Perhaps best of all for Paulson was the way his Animal shirt gnawed at his identical brother, Travis, who won three state championships and finished his Lewis Central career at 172-3.

“He was pissed,” Trent Paulson said. “Travis said, ‘That shirt’s mine,’ and tried to take it from me a couple times. But I never let him have it.”

The actual shirt has been replaced multiple times over the years. Early Animals say the original disintegrated after about five years because of so much wear, tear and washing. In 1995, wearer Adam Bendorf capped an unbeaten season with a state crown but lost the shirt in the arena.

Paulson remembers his top as being short — the kind he’d wear under football pads — and definitely an extra-large. He usually wore it at dual meets and before tournament finals.

The current version, held by senior 195-pounder Hayden Waldstein, has undergone more than one bleach treatment to remove blood spots. Waldstein — who ships out to basic training with the Marines on Sept. 19 — is one of four Titans to be an Animal for more than one season.

He hasn’t decided yet who will be the next steward of L.C. wrestling’s most cherished honor.

“I’m looking for someone who’s going to go out and work hard and give it their best on the mat,” Waldstein said. “Most important: Don’t quit, because I hate quitters.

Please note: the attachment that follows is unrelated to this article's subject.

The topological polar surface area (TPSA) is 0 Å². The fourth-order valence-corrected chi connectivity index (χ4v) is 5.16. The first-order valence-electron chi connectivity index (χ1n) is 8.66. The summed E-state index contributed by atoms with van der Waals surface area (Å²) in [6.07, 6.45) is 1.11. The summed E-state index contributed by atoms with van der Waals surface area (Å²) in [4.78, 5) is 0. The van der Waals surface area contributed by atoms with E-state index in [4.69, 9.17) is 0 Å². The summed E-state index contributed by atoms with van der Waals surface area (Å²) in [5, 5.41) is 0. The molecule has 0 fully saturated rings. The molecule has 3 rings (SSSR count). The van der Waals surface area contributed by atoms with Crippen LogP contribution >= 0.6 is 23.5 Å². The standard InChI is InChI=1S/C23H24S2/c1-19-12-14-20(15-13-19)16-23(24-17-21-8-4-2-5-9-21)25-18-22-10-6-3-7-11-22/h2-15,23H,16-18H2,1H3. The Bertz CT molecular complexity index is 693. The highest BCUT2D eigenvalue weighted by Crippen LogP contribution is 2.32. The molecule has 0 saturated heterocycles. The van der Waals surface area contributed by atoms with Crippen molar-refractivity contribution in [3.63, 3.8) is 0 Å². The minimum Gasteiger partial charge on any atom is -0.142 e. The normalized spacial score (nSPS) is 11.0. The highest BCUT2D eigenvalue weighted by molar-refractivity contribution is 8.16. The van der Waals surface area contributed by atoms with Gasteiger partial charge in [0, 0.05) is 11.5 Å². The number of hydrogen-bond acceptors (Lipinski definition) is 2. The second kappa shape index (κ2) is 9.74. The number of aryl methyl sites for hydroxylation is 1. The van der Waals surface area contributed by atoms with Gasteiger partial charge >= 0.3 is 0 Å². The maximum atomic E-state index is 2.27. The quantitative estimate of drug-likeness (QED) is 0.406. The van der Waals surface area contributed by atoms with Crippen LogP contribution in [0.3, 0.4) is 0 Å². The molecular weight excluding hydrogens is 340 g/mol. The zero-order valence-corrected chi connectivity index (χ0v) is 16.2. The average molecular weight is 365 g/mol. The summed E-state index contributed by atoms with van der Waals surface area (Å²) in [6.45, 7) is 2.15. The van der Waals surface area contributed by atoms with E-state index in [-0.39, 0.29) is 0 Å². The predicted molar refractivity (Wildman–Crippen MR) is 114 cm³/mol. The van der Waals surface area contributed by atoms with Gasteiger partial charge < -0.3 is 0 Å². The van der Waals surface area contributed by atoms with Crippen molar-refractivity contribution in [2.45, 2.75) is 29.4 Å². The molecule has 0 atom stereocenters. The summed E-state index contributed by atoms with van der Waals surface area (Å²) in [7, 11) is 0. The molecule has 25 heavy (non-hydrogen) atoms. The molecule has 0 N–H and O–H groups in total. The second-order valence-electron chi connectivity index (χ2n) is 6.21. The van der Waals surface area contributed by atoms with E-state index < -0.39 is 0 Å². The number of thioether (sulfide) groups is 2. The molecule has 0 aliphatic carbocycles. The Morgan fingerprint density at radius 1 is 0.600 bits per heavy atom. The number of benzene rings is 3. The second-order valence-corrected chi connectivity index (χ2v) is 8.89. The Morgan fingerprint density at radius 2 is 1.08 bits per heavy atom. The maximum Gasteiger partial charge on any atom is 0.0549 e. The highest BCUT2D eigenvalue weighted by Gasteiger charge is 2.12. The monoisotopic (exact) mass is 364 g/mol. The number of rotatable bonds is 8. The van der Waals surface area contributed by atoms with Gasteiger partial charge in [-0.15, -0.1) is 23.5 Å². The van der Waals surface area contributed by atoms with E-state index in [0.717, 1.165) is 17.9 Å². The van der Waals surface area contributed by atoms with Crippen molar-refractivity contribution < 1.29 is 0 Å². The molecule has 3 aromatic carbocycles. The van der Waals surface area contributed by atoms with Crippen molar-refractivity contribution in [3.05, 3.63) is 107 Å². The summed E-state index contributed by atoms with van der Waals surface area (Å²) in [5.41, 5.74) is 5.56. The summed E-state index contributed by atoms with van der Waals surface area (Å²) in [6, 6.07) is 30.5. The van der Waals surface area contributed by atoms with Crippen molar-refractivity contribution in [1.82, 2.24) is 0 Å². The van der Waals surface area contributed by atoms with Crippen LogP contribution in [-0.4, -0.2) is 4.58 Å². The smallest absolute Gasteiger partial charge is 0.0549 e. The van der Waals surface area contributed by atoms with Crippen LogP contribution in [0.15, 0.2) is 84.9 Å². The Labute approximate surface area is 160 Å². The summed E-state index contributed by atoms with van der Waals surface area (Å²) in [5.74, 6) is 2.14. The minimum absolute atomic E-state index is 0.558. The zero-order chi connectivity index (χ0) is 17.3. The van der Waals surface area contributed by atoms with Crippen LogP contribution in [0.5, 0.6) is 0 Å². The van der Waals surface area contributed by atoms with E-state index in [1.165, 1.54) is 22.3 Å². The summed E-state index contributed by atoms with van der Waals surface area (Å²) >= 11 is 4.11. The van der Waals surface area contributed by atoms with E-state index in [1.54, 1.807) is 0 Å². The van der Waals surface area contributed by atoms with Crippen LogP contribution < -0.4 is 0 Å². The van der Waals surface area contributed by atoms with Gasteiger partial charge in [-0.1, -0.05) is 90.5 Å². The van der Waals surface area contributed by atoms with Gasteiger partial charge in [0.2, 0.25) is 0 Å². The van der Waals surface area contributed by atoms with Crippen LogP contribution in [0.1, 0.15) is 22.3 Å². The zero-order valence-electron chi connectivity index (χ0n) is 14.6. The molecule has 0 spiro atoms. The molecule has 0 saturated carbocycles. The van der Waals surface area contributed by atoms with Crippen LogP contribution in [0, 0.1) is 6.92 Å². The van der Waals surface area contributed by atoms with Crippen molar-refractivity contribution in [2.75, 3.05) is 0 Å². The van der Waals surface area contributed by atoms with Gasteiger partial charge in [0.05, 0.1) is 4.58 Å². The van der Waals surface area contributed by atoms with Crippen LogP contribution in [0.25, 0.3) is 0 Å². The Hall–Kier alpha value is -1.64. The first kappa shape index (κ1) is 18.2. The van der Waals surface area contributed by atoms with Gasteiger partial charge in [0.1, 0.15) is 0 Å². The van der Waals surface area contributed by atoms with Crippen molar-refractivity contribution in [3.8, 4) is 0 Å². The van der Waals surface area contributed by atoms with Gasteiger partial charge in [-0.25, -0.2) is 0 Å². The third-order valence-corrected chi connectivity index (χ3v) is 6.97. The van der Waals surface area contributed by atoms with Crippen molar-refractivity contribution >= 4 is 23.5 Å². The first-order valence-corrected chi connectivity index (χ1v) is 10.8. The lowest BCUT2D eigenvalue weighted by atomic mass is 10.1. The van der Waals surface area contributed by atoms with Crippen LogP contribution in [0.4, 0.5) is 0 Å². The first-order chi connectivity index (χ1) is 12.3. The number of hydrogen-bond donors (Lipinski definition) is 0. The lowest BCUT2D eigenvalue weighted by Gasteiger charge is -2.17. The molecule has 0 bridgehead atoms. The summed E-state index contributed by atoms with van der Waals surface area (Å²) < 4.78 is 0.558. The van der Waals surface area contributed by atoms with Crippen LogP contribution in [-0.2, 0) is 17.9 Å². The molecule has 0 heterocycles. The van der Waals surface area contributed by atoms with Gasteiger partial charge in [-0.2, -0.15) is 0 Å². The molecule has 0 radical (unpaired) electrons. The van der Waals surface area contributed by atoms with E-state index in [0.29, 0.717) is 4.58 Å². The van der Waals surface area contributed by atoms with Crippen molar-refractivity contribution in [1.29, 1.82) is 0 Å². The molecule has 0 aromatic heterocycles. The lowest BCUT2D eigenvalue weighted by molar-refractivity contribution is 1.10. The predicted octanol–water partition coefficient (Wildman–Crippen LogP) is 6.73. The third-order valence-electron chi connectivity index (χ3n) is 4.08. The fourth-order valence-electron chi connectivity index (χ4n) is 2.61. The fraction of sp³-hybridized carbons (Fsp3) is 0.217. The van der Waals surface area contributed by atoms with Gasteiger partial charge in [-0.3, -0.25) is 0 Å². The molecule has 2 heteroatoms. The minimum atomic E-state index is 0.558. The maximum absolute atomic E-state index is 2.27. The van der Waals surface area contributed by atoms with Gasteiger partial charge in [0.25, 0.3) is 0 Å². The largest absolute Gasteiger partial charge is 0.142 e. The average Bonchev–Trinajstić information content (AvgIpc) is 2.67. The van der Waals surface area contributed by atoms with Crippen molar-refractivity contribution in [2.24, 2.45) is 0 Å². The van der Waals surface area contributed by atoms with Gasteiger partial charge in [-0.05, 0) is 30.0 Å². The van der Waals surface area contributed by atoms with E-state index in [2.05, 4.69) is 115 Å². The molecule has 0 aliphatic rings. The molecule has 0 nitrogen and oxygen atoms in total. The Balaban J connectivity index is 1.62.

“It’s a lot to live up to and you have a lot of expectations from people because you’re known as ‘The Animal.’ You need to go out and perform, otherwise it’s kind of embarrassing. But it’s tradition.”

Kjeldgaard said the Animal reunion could answer a philosophical question he’s long held. Did wrestling play a part in the character development of these individuals — men who have scattered all over the country to find success as physicians, businessmen and traders? Or were people like that attracted to wrestling?

Either way, it’s an experience that continues to impact its exclusive alumni. In advance of their Thursday meeting, many submitted thoughts and stories looking back on being an Animal. Common lessons learned included the value of relationships and hard work and the humility that losing can bring.

“The Animal shirt is something that is in the makeup of Lewis Central wrestling,” Kjeldgaard said. “It’s a tradition that is part of our program. It’s an honor to have the opportunity to take it on and pass it on to the next guy.”